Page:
# pentropy

(To be removed) Spectral entropy of signal

`pentropy`

will be removed in a future release. Use `spectralEntropy`

instead. For more information, see Version History.

## Syntax

## Description

returns the Spectral Entropy of
single-variable, single-column `se`

= pentropy(`xt`

)`timetable`

`xt`

as the `timetable`

`se`

. `pentropy`

computes the spectrogram
of `xt`

using the default options of
`pspectrum`

.

specifies additional properties using name-value arguments. Options include
instantaneous or whole-signal entropy, scaling by white noise entropy, frequency
limits, and time limits. You can use `se`

= pentropy(___,`Name=Value`

)`Name=Value`

with any of
the input arguments in previous syntaxes.

`[`

returns the spectral entropy `se`

,`t`

] = pentropy(___)`se`

along with the time vector
or `timetable`

`t`

. If `se`

is a
`timetable`

, then `t`

is equal to the
row times of `timetable`

`se`

. This syntax does not apply if
`Instantaneous`

is set to
`false`

.

`pentropy(___)`

with no output arguments plots
the spectral entropy against time. If `Instantaneous`

is set
to `false`

, the function outputs the scalar value of the
spectral entropy.

## Examples

### Plot Spectral Entropy of Signal

Plot the spectral entropy of a signal expressed as a timetable and as a time series.

Generate a random series with normal distribution (white noise).

xn = randn(1000,1);

Create time vector `t`

and convert to `duration`

vector `tdur`

. Combine `tdur`

and `xn`

in a timetable.

fs = 10; ts = 1/fs; t = 0.1:ts:100; tdur = seconds(t); xt = timetable(tdur',xn);

Plot the spectral entropy of the timetable `xt`

.

```
pentropy(xt)
title('Spectral Entropy of White Noise Signal Timetable')
```

Plot the spectral entropy of the signal, using time-point vector `t`

and the form which returns `se`

and associated time `te`

. Match the *x*-axis units and grid to the `pentropy`

-generated plots for comparison.

[se,te] = pentropy(xn,t'); te_min = te/60; plot(te_min,se) title('Spectral Entropy of White Noise Signal Vector') xlabel('Time (mins)') ylabel('Spectral Entropy') grid on

Both yield the same result.

The second input argument for `pentropy`

can represent either frequency or time. The software interprets according to the data type of the argument. Plot the spectral entropy of the signal, using sample rate scalar `fs`

instead of time vector `t`

.

```
pentropy(xn,fs)
title('Spectral Entropy of White Noise Signal Vector using Sample Rate')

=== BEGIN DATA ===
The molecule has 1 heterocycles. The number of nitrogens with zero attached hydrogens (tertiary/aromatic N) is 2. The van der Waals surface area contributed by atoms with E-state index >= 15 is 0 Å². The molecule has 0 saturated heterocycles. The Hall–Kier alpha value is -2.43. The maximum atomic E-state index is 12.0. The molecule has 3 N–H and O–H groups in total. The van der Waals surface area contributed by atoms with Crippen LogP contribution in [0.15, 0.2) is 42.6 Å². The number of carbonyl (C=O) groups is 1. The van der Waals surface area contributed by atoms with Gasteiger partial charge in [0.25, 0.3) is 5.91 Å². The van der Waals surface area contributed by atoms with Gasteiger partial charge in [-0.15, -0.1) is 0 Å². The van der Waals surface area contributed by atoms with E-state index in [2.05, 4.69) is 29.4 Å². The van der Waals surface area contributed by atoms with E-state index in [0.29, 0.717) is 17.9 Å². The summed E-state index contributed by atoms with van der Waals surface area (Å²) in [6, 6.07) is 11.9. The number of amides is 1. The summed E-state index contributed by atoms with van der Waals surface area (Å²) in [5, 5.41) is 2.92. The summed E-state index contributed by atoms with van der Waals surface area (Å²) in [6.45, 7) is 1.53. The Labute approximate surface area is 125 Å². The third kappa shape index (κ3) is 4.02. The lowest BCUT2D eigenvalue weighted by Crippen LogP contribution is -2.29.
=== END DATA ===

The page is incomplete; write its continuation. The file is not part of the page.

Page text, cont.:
```

This plot matches the previous plots.

### Plot Spectral Entropy of Speech Signal

Plot the spectral entropy of a speech signal and compare it to the original signal. Visualize the spectral entropy on a color map by first creating a power spectrogram, and then taking the spectral entropy of frequency bins within the bandwidth of speech.

Load the data `x`

, which contains a two-channel recording of the word "Hello" embedded by low-level white noise. `x`

consists of two columns representing the two channels. Use only the first channel.

Define the sample rate and the time vector. Augment the first channel of `x`

with white noise to achieve a signal-to-noise ratio of about 5 to 1.

load Hello x fs = 44100; t = 1/fs*(0:length(x)-1); x1 = x(:,1) + 0.01*randn(length(x),1);

Find the spectral entropy. Visualize the data for the original signal and for the spectral entropy.

[se,te] = pentropy(x1,fs); subplot(2,1,1) plot(t,x1) ylabel("Speech Signal") xlabel("Time") subplot(2,1,2) plot(te,se) ylabel("Spectral Entropy") xlabel("Time")

The spectral entropy drops when "Hello" is spoken. This is because the signal spectrum has changed from almost a constant (white noise) to the distribution of a human voice. The human-voice distribution contains more information and has lower spectral entropy.

Compute the power spectrogram `p`

of the original signal, returning frequency vector `fp`

and time vector `tp`

as well. For this case, specifying a frequency resolution of 20 Hz provides acceptable clarity in the result.

[p,fp,tp] = pspectrum(x1,fs,"spectrogram",... FrequencyResolution=20);

The frequency vector of the power spectrogram goes to 22,050 Hz, but the range of interest with respect to speech is limited to the telephony bandwidth of 300–3400 Hz. Divide the data into five frequency bins by defining start and end points, and compute the spectral entropy for each bin.

flow = [300 628 1064 1634 2394]; fup = [627 1060 1633 2393 3400]; se2 = zeros(length(flow),size(p,2)); for i = 1:length(flow) se2(i,:) = pentropy(p,fp,tp,... FrequencyLimits=[flow(i) fup(i)]); end